The most common payout list is 1 to 1 when your number lands on one die, 2 to 1 when your number is on two dice and 3 to 1 when your number lands on all three dice.

This payout has an overall house edge of 7.9%, which can be pretty damaging.

You can find different payout amounts in both online and land-based casinos. A pay table that pays 1 to 1 for one die, 2 to 1 for two dice, and 12 to 1 for three dice has a house edge of 3.7%.

The probability of your chosen number landing on any single three dice rolls is 34.7% on one die, 6.94% on two dice, and .46% on all three dice. This is a total probability of 42.1% of your number landing on at least one of the dice.

The 42.1% chance of landing at least one number is not great, but it’s not terrible either. The chance to win more than even money when you do win is what I like about the single bet.

When you use the Martingale with an even money bet playing roulette, you only win even money every time you win.

The percentage chance of winning an even money bet on a single zero roulette wheel is 48.65%, and it’s 47.37% on a double zero wheel.

Now that you understand how the Martingale system works and know how to combine it with the single bet in Sic Bo, let’s look at using it in action.

## The Sic Bo Single Bet System in Action

It’s best if you can find a game that uses the 1 – 2 – 12 payouts; but playing at a 1 – 2 – 3 table works almost as well. Three of the same number matching the number you bet on only happens 1 out of every 216 rolls on average, but when it does the extra you win from 12 to 1 over 3 to 1 can be significant, especially if you’ve doubled your bet a few times after some losses.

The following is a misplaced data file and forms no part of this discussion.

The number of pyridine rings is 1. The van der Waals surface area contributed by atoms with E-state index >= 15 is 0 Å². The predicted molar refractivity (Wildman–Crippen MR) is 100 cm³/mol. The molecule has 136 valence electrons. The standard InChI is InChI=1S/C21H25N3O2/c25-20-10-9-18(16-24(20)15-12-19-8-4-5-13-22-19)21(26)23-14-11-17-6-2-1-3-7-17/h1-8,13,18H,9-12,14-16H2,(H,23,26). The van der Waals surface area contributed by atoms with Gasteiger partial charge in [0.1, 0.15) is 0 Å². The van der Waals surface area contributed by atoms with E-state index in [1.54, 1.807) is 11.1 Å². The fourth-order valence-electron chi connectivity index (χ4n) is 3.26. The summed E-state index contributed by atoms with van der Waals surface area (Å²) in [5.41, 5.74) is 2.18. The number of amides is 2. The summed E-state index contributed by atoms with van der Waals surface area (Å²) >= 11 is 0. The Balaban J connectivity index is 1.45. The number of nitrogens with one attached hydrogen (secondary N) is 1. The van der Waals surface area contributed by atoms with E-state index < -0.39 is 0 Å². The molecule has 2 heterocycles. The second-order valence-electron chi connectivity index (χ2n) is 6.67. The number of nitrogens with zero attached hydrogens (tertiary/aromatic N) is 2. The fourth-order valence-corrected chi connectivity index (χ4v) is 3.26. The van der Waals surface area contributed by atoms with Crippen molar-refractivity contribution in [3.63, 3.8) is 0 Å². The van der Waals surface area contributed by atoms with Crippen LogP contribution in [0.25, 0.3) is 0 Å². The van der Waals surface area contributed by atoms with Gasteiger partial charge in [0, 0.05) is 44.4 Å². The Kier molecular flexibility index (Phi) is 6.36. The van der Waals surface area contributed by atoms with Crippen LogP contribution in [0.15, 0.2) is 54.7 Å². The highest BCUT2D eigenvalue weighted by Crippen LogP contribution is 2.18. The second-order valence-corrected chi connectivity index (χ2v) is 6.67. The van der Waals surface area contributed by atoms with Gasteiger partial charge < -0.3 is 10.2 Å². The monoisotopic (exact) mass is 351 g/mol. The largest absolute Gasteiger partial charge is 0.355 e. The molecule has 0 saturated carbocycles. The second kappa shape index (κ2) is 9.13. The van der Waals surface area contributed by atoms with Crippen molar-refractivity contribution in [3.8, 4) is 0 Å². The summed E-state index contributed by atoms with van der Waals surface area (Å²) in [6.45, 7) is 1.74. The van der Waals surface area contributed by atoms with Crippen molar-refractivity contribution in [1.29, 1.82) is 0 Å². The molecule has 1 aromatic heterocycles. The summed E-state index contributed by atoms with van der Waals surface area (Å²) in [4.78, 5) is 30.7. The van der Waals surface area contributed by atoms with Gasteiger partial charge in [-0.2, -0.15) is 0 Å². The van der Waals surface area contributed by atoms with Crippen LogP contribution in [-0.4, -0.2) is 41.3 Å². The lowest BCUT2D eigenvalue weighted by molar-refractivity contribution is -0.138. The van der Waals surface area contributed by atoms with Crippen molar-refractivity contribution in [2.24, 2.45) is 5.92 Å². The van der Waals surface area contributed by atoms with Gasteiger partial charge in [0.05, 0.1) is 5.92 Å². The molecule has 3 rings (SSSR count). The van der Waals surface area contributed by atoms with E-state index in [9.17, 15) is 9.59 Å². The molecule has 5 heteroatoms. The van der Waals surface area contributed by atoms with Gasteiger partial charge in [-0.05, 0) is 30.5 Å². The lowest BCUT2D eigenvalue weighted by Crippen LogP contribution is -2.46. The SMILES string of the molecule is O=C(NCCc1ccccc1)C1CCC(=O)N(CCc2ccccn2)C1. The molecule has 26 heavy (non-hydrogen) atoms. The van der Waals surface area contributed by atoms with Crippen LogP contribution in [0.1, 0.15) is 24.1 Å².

While you don’t have to add this extra step, I like to watch the results until a number hasn’t shown up two times in a row. If the last two results are 1 – 3 – 4 and 2 – 4 – 6, I’ll start my betting sequence on the 5.

I start with a base bet. In this case, I’m using \$10 because it’s an easy number to work with.

Remember that the probability on any single roll is only 42.1%, so you’re more likely to lose a single bet than win.

If I lose the bet my next bet is \$20. The sequence of bets continues after losses at \$40, \$80, \$160, \$320, etc.

Any time my number lands on at least one of the dice, I collect my winnings and reset my wager to the original \$10. When my number lands on one die, my profit from the bet covers all of my past losses and leaves a profit of \$10.

But what’s really nice is when you win 2 to 1, 3 to 1, or even 12 to 1. Here are a couple of examples after you lose a few bets in a row. As you will see, the profit increases when this happens.